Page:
SEATTLE — For a health system pushed to the brink, Harborview Medical Center’s health care workers hardly let it show.
During a visit to an acute care unit at Harborview on Friday, about half the patients were positive for Covid-19. But doctors weren’t pacing the hallways frantically. Some Covid-positive patients could be seen through windows awake and alert. Health workers in N95 respirators calmly suited up in personal protective gear and marched into patients’ rooms for treatment as if it were business as usual.
“Medically, it’s not a challenge like it was back in 2020,” Isabelle Norville, the charge nurse of an acute care Covid unit at the hospital, said of the omicron surge.
A disease that once struck fear into health workers throughout the Seattle area and around the world has become something that is now routine. The uncertainty of previous waves of infection was less apparent.
Instead, with Covid hospitalizations climbing to new heights and expanding the hospital well beyond its usual capacity, it was the grind of caring for so many patients that was threatening to break the short-staffed operation.
“I just got back from a vacation a couple days ago, and I already need another one,” Jason Naki, a registered nurse, said. “I don’t know how long I’ll be able to sustain this.”
Added Bibi Martinez, a hospital assistant: “The work’s been very heavy.”
“Absolutely exhausted,” said Dr. John Lynch, the hospital’s medical director of infection control. “The health workforce is nearing a breaking point in a way that’s never happened before.”
Even in the Seattle area, where 9 of 10 people ages 5 and older have received at least one dose of a Covid vaccine, the hard math of the omicron surge was setting new records for how many people needed hospital care, further demoralizing the hospital workforce and posing threats to the quality of care.
Washington hospitals set new records during the pandemic on Thursday, according to an NBC News analysis of U.S. Department of Health and Human Services data. Seven-day averages of adult hospitalizations, pediatric hospitalizations and the percent of inpatients with Covid all reached new highs.
The number of beds used for Covid-positive patients had more than doubled in the past two weeks, from 967 to 2,057, the analysis showed.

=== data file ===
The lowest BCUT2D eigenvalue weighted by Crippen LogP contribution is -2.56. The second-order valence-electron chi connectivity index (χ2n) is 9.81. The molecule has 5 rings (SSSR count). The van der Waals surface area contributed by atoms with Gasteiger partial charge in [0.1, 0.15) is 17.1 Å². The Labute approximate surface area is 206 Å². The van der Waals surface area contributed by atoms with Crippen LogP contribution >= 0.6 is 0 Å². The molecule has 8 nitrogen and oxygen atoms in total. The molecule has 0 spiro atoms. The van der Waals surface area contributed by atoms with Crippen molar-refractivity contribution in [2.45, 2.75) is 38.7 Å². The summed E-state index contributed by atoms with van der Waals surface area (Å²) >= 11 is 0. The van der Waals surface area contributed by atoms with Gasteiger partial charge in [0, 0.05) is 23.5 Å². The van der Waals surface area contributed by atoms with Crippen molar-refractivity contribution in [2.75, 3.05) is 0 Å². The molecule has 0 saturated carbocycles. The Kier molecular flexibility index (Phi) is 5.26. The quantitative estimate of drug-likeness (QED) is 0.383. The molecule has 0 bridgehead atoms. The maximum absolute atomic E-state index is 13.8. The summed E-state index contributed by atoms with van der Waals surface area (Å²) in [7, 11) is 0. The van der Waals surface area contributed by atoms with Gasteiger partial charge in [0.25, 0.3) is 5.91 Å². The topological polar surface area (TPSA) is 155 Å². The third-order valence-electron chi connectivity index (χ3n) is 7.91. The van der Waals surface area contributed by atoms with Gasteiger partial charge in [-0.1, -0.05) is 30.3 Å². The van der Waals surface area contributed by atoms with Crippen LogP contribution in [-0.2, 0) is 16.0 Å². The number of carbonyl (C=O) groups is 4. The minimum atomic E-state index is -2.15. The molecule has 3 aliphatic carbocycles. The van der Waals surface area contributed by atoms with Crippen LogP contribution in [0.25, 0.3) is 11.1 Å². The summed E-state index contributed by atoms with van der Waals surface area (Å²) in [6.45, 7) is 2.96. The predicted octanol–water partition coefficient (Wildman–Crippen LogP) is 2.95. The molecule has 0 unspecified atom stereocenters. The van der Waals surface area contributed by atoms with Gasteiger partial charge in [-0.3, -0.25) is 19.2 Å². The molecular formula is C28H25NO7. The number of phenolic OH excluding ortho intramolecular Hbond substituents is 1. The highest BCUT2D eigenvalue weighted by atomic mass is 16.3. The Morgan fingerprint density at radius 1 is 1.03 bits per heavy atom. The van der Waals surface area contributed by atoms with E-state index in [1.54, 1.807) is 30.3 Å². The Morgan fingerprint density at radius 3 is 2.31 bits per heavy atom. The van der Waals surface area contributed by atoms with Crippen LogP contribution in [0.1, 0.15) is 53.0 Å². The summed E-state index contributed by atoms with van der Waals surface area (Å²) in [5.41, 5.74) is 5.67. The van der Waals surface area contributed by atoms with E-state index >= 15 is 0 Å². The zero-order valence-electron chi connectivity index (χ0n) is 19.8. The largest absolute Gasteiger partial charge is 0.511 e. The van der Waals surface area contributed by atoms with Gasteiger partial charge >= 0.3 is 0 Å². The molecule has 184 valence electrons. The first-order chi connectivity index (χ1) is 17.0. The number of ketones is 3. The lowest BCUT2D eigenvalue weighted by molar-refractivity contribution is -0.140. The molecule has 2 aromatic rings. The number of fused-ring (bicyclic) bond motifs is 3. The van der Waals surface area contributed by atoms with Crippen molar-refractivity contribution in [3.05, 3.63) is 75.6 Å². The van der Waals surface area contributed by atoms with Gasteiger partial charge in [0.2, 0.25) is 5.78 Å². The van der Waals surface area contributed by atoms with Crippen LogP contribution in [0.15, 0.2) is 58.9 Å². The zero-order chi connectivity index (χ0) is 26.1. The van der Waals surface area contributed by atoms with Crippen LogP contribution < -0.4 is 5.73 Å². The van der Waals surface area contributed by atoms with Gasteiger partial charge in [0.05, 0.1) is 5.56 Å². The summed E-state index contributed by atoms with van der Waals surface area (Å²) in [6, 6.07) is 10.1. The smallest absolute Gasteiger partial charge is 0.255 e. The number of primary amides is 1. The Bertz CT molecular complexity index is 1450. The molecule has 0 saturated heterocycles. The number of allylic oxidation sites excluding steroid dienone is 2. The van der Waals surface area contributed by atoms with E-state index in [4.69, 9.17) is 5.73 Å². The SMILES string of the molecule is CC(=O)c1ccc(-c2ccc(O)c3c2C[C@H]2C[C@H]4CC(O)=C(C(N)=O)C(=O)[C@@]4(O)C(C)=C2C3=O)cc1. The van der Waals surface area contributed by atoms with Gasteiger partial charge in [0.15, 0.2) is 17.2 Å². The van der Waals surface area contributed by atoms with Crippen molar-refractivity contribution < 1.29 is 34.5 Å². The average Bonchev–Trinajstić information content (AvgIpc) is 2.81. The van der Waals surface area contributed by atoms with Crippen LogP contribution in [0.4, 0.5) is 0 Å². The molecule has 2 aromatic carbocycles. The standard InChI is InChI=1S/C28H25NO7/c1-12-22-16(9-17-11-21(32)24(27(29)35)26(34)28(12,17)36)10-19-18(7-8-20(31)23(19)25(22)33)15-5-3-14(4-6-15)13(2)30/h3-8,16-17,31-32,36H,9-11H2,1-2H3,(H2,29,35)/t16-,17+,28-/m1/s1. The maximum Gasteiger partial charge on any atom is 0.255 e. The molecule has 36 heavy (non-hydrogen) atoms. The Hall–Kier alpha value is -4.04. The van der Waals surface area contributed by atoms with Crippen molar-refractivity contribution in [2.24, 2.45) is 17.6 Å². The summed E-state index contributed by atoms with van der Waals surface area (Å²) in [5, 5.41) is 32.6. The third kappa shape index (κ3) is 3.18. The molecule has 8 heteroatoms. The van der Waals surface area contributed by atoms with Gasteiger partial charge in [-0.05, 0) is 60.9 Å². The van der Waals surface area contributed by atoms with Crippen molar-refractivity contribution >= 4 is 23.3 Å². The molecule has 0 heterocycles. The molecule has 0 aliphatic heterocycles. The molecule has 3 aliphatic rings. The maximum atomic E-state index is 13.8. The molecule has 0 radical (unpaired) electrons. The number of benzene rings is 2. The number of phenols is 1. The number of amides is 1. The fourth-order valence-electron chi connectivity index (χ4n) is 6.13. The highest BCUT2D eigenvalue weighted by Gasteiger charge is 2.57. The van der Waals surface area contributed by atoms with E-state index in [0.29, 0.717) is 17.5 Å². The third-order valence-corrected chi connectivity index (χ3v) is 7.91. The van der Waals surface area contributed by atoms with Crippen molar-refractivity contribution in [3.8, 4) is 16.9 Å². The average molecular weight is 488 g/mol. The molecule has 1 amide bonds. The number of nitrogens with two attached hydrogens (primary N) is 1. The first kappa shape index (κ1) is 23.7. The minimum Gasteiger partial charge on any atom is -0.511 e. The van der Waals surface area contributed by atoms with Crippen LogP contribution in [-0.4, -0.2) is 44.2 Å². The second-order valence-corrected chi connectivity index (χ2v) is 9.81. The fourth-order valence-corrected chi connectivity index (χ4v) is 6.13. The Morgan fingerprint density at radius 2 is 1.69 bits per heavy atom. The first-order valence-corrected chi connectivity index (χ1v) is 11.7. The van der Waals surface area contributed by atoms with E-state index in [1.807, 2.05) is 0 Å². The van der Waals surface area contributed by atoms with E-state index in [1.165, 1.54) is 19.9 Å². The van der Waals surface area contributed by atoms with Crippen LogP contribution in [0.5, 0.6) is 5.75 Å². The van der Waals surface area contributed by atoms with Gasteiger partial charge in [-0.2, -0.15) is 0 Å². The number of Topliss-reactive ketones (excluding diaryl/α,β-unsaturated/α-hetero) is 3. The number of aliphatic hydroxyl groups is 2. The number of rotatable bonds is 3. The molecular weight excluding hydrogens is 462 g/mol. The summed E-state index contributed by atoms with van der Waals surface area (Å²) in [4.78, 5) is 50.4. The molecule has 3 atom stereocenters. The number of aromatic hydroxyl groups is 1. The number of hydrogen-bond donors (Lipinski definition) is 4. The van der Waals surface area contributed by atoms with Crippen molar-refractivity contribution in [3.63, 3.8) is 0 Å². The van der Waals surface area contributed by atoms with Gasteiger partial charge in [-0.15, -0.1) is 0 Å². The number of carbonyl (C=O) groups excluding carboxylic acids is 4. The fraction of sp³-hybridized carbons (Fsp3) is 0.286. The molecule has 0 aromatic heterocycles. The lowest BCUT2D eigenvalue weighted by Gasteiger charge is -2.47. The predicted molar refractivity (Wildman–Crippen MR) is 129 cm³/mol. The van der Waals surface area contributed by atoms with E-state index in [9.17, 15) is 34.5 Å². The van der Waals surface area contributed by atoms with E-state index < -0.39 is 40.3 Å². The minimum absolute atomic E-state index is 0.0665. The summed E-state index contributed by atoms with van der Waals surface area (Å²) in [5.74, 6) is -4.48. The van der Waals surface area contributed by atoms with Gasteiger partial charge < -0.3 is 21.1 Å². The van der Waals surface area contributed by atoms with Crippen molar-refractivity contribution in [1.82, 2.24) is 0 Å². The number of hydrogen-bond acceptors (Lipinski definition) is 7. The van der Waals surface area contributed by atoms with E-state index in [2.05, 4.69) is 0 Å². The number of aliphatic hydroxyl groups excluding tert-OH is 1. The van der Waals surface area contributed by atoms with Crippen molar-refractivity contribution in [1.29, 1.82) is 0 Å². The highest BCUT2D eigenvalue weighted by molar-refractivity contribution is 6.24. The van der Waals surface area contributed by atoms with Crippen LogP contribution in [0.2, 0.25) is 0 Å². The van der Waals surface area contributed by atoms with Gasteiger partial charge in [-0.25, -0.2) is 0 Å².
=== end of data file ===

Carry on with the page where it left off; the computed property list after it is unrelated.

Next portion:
Other states face similar numbers. Washington is one of 33 states and territories at a high level of stress, according to data from the Institute for Health Metrics and Evaluation at the University of Washington School of Medicine. Fifteen more states were rated as extreme.
Responding to the surge, Washington Gov. Jay Inslee on Thursday ordered 100 National Guard members to deploy at hospital emergency departments and to run Covid testing sites, including one at Harborview Medical Center.
Inslee also paused nonemergency procedures, like some surgeries, for a month throughout the state and encouraged retired health care workers to volunteer to help respond to the growing crisis.
Harborview Medical Center is one of four hospitals in Seattle operated by UW Medicine, a university-affiliated medical system. Across its four campuses, the system counted 194 patients that were Covid-positive Thursday, which is 70 more than the previous high during the peak of the delta wave.
Harborview, a Level I trauma hospital that typically operates at full capacity, was now stretched well beyond it.
“This is a 413-bed hospital that has over 500 patients,” Lynch said.
The UW Medicine hospital system had begun to convert nonclinical spaces to accommodate the swell of Covid patients, adding beds in conference rooms, hallways and surgery clinics.
Some hospital workers were out sick, complicating matters further.
Across the UW Medicine workforce, which numbers some 29,000 workers, about 600 were unable to work because they were isolating or quarantining because of omicron, Lynch said.